Criminal Justice

Bloodstain Test Planned in Calif. Probe Linked to Bizarre 'Crockefeller' Case

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Updated: A large bloodstain discovered in 1994 in the guesthouse of a California couple who have been missing since 1985 may now be the key to discovering what happened to them.

Although it was tested then, it will be retested now with improved technology, according to the Los Angeles Times. It may be the best evidence available: Authorities reportedly found human remains in 1994, under the home’s backyard swimming pool, which may belong to Jonathan Sohus. He was adopted, so it hasn’t yet been possible to match his DNA with blood relatives, and his wife, Linda Sohus, has never been found.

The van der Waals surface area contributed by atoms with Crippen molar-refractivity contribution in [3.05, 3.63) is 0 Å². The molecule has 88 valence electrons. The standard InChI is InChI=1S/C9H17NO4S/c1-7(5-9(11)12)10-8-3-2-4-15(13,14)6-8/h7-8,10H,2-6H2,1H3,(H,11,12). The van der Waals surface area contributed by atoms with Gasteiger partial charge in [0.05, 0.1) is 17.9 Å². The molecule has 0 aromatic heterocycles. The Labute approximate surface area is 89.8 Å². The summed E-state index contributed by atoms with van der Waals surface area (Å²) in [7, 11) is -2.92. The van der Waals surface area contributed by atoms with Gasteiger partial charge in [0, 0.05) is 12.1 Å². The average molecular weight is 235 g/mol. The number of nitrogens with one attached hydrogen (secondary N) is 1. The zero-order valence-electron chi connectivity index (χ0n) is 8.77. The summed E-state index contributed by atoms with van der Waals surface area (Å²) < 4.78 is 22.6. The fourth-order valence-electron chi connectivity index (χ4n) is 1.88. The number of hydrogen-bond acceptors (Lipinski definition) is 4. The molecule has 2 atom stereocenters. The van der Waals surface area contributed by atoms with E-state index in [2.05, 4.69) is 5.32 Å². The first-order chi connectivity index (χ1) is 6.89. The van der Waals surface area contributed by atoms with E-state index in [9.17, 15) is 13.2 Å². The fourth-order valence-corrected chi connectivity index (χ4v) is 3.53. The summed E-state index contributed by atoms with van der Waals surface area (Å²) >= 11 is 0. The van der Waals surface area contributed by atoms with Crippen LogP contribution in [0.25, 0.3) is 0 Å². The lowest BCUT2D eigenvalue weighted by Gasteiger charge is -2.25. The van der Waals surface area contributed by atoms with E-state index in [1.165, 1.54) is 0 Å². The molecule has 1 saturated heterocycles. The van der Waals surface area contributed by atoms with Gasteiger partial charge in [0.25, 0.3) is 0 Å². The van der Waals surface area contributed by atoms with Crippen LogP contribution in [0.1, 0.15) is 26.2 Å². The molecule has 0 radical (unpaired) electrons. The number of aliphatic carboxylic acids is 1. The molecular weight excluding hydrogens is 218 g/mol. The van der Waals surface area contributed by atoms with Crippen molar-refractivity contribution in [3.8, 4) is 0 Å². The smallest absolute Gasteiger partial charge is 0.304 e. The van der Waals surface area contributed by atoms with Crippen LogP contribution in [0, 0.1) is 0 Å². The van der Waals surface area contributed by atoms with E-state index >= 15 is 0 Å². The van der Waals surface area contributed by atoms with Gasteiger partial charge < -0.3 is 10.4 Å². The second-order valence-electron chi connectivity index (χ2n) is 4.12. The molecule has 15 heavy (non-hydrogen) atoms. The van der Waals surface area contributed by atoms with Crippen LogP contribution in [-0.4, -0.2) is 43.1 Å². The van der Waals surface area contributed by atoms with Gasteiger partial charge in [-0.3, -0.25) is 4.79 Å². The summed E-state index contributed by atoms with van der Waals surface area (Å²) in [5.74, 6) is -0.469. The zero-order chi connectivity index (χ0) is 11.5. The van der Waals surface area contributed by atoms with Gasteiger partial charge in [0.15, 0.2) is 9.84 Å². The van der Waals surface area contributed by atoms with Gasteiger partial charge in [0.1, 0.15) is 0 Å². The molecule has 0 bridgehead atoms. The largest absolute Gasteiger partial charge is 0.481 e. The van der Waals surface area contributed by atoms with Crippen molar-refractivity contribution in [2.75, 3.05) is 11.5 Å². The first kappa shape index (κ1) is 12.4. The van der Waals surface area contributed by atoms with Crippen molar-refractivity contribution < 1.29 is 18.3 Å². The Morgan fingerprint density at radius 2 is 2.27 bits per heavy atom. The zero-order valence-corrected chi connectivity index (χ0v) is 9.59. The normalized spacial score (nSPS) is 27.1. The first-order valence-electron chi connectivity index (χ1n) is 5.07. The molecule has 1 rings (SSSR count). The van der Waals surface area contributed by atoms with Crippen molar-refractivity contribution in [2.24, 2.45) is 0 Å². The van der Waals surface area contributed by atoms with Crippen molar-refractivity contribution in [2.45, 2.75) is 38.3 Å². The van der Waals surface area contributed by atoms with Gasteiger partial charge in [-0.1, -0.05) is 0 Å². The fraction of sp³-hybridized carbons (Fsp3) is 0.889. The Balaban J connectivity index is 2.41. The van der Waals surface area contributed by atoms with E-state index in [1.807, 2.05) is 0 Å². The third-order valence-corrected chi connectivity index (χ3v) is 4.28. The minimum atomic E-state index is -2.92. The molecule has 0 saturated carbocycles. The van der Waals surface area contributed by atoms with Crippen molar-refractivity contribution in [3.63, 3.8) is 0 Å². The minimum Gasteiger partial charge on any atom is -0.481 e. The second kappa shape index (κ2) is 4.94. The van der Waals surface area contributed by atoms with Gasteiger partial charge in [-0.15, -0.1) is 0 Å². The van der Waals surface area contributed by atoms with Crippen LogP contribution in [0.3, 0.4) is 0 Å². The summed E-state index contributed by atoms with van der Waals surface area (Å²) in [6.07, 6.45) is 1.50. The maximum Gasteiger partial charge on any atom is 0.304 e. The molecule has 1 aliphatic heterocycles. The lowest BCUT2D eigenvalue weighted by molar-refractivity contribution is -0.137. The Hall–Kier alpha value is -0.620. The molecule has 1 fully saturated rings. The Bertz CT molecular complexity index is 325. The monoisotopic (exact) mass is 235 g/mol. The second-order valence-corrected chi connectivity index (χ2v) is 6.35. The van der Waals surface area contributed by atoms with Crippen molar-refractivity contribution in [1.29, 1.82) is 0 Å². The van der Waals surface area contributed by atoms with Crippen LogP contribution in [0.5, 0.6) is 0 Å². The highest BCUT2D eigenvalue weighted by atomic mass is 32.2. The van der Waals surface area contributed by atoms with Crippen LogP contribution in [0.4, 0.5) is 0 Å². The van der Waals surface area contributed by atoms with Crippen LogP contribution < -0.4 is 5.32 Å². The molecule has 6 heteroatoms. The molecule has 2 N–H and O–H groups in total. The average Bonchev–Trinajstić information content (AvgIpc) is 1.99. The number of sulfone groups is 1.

Sohus’ dental records also are unavailable, reports the Associated Press. However, DNA tests are being conducted on the bones and will be sent to a national DNA database, in case a match can be made, according to Ed Winter, assistant chief of the Los Angeles County coroner’s office.

The investigation into the couple’s disappearance has been jump-started by news that “Clark Rockefeller,” a wealthy father accused of kidnapping his 7-year-old daughter in Boston, is apparently the same man as “Christopher Chichester,” a guesthouse tenant of the couple at the time they disappeared. Chichester left the area before he could be questioned by police, the newspaper notes.

As discussed in an earlier post, Rockefeller’s true name is Christian Gerhartsreiter, according to authorities. He also may have worked on Wall Street during the 1980s, under the name of Christopher Crowe.

Additional coverage:

Daily Mail: “Kidnap father Clark Rockefeller linked to mystery of murdered couple”

The Phoenix: “Revisiting the Boston dailies’ Crockefeller battle”

Updated at 6:30 p.m., central time, to include AP coverage.

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